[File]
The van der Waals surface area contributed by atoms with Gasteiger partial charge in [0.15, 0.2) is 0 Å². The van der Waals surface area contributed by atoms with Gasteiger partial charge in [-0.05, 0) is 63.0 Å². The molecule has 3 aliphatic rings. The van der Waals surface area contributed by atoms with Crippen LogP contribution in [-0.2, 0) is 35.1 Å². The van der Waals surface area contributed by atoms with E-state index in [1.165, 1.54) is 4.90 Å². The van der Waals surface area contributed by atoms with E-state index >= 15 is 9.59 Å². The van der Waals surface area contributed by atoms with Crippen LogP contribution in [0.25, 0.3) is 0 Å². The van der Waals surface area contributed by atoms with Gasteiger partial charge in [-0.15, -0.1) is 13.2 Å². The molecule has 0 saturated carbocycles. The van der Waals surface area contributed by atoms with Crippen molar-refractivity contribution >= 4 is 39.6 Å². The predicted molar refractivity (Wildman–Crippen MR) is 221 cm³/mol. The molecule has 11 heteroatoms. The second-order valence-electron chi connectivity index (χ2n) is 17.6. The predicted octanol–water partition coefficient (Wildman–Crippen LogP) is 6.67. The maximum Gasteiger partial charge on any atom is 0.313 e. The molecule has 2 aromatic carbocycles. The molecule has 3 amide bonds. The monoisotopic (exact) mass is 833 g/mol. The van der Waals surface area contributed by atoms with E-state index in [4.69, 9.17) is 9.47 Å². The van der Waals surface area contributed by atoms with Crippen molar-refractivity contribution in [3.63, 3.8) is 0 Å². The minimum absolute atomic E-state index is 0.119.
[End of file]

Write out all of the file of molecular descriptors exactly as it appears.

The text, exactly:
The van der Waals surface area contributed by atoms with Gasteiger partial charge in [0.15, 0.2) is 0 Å². The van der Waals surface area contributed by atoms with Gasteiger partial charge in [-0.05, 0) is 63.0 Å². The molecule has 3 aliphatic rings. The van der Waals surface area contributed by atoms with Crippen LogP contribution in [-0.2, 0) is 35.1 Å². The van der Waals surface area contributed by atoms with E-state index in [1.165, 1.54) is 4.90 Å². The van der Waals surface area contributed by atoms with E-state index >= 15 is 9.59 Å². The van der Waals surface area contributed by atoms with Crippen LogP contribution in [0.25, 0.3) is 0 Å². The van der Waals surface area contributed by atoms with Gasteiger partial charge in [-0.15, -0.1) is 13.2 Å². The molecule has 0 saturated carbocycles. The van der Waals surface area contributed by atoms with Crippen molar-refractivity contribution >= 4 is 39.6 Å². The predicted molar refractivity (Wildman–Crippen MR) is 221 cm³/mol. The molecule has 11 heteroatoms. The second-order valence-electron chi connectivity index (χ2n) is 17.6. The predicted octanol–water partition coefficient (Wildman–Crippen LogP) is 6.67. The maximum Gasteiger partial charge on any atom is 0.313 e. The molecule has 2 aromatic carbocycles. The molecule has 3 amide bonds. The monoisotopic (exact) mass is 833 g/mol. The van der Waals surface area contributed by atoms with E-state index in [4.69, 9.17) is 9.47 Å². The van der Waals surface area contributed by atoms with Crippen molar-refractivity contribution in [3.63, 3.8) is 0 Å². The minimum absolute atomic E-state index is 0.119.